It's rare to be completely taken by surprise in this industry. The reveal of Life is Strange is one such moment. We had no idea what to expect when we heard Remember Me developer Dontod was working on a new project - but we definitely didn't expect this.
The game's a story-driven adventure, a mix of Heavy Rain and Telltale's The Walking Dead. A little bit of third-person exploring, a little bit of branching conversations. A type we've seen before, but very different, because there's a lot of heart behind this.
It's produced by French studio Dontnod on behalf of Square Enix. The last game of the studio was Remember Me that burnt the fingers of publisher Capcom. But that's the past and quite different to what the studio's trying to achieve here, though there is a single development strand that ties the two together. Remember Me's iconic element was exploring memory fragments, rewinding time over and over to try and spot key moments that could be manipulated to your advantage.
Events in Life is Strange can not be undone, yet no decision is necessarily permanent. We can rewind time back to the start of a scene to see how different individual decisions alter the story paths. However, the developers emphasise that such tinkering will still lead only to a few potential endings (though what that final number is they're not saying).
In Life is Strange, we play as Max Caulfield, who returns to the small town of Arcadia Bay in the State of Oregon five years after leaving. She is a passionate photographer and wants to meet her best friend from high school Chloe again. Despite very different personalities, the two had a great time together. But then a unexpected bereavement caused everything - including their friendship - to collapse.
Now Max is back and wants to reappraise the events of the past with Chloe. Conveniently - and still to be explained to us - Max can manipulate time. She can revise or erase whole storylines and relive some moments, rewinding through time like an impatient Youtube user. This also means that you have to prepare for plenty of repetition in gameplay and cutscenes.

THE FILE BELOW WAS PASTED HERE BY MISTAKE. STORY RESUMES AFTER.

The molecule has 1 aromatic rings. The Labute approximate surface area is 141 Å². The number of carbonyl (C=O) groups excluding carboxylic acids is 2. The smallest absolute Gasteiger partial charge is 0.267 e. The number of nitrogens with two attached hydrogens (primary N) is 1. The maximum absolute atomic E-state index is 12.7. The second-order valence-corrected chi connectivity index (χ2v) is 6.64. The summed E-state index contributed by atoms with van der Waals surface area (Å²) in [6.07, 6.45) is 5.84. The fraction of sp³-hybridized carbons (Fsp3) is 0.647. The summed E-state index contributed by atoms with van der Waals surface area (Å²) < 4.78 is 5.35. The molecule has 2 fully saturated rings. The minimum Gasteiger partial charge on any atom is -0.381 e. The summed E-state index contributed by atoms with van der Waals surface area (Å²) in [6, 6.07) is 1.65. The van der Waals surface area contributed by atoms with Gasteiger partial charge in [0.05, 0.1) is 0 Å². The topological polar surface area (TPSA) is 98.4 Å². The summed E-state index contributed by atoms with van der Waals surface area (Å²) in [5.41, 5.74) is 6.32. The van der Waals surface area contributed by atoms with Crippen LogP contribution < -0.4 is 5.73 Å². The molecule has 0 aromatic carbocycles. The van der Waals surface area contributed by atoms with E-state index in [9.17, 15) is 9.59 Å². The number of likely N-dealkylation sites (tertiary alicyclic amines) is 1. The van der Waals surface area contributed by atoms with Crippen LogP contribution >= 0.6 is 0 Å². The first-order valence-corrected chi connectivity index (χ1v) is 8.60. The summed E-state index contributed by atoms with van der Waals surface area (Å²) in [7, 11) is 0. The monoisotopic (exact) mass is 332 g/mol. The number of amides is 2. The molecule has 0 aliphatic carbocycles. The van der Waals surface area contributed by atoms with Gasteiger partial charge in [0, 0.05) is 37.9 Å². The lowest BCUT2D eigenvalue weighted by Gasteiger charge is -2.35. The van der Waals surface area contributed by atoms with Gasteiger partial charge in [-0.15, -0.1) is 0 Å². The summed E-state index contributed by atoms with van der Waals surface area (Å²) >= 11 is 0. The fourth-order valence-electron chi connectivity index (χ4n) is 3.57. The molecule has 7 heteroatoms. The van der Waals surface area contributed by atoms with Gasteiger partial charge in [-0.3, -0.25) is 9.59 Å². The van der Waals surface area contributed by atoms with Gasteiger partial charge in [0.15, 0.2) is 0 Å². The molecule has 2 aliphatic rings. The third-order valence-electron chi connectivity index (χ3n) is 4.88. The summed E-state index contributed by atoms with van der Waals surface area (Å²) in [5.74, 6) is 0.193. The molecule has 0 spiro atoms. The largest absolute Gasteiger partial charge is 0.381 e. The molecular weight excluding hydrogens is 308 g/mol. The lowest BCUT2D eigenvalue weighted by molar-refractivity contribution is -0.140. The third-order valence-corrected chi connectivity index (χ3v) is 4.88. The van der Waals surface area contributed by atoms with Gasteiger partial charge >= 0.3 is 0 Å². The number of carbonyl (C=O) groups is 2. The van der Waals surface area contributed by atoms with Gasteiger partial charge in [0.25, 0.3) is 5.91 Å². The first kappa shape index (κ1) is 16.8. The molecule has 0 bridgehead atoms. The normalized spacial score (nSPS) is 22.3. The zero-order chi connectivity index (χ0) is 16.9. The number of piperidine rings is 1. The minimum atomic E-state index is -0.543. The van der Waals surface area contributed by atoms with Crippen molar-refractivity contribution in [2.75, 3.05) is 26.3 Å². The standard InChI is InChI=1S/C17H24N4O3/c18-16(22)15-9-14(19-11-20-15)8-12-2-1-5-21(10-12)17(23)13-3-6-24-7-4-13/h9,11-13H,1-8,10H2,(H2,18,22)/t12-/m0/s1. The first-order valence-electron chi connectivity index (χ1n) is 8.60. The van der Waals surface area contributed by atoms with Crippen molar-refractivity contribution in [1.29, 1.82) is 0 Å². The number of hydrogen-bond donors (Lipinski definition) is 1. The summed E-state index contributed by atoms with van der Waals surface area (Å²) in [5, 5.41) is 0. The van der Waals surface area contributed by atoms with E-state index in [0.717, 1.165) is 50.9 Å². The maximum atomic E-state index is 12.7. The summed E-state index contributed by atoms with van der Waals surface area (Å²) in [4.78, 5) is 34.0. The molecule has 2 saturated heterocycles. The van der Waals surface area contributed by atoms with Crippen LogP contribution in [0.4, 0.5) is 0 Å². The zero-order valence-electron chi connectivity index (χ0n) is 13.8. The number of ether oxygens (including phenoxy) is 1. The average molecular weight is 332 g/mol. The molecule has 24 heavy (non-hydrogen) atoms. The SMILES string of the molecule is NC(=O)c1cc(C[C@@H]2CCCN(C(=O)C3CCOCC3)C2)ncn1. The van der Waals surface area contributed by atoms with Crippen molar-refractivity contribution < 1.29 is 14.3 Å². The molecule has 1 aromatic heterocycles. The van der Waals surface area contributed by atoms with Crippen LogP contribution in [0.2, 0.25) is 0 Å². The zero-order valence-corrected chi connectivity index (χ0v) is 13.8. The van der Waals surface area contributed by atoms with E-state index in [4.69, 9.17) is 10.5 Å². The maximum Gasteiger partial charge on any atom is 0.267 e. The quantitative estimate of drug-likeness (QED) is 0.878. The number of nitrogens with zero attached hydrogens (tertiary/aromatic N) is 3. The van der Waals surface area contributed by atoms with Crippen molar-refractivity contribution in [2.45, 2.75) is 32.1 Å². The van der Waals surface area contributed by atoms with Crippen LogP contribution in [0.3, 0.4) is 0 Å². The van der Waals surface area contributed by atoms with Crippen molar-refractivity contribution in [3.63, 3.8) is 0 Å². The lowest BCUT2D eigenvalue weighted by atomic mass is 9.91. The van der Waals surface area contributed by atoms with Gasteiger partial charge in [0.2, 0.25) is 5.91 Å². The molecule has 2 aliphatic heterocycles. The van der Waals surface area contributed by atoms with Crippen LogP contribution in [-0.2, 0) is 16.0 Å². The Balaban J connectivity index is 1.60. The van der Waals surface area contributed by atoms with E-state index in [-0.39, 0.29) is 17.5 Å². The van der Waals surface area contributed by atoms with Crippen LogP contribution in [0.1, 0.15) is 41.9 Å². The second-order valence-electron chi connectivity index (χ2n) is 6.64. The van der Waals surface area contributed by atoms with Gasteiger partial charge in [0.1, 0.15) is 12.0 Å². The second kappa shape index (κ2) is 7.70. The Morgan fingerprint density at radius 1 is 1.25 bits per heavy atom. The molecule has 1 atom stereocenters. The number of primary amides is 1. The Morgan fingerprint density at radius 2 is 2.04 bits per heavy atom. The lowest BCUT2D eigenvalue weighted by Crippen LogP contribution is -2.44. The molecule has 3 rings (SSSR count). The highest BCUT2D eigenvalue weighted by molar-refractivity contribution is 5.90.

The game is episodic (a release date is still to be nailed down, but the developer promises they'll only confirm the release of the first episode when they know they can release the rest on time). It's the why most modern adventure are, focusing more on story and less on puzzle work. A chic arrow system indicates to us where all the interactive objects are, icons designed to be simple, hand-drawn sketches. The developers tell us every object is hand-drawn in the game.
That design decision gives the game a warmth and combined with the indie-folk soundtrack generates the Pacific-Northwest vibe Dontnod are trying to embody, a sense of the sun and boredom one frequently encounters north of California. Life is Strange also comments about growing up, abusive stepfathers and pot-smoking teenagers. The scenes shown at Gamescom make us melancholy and hopeful at the same time.
Of course, the game has plenty of potential to become a critically-acclaimed classic, like the records of U.S. singer-songwriter Sufjan Stevens. His work and the video game have much in common. You can see and hear it immediately. Similarly calm, stylish, complex and yet simple.
Life is Strange is to be a triple-A indie, to quote Dontnod. Over 40 developers are working on the game, and they've dedicated a lot of time to the details, created some beautifully staged scenes. Chloe's room especially is a finely observed painting of American small town youth.
Unfortunately, facial animation and lip-synching are still visibly underdeveloped. The latter could be excused due to the indie status and lack of resources, but the animation needs to be improved; we expect to learn so much from these characters through their body language and facial expressions that getting this right feels an essential part of selling us on this experience.
Nevertheless Life is Strange manages to touch something deep inside us, an amazing feat considering we're exhausted and dulled by a long day at Gamescom. And that's good, because if a video game can instil such thoughts from a demo alone, it suggests the potential to tell a moving story from beginning to end. One that'll be all the more bittersweet at the end, because even after weighing up all the potential choices, we still mightn't hit upon the right one.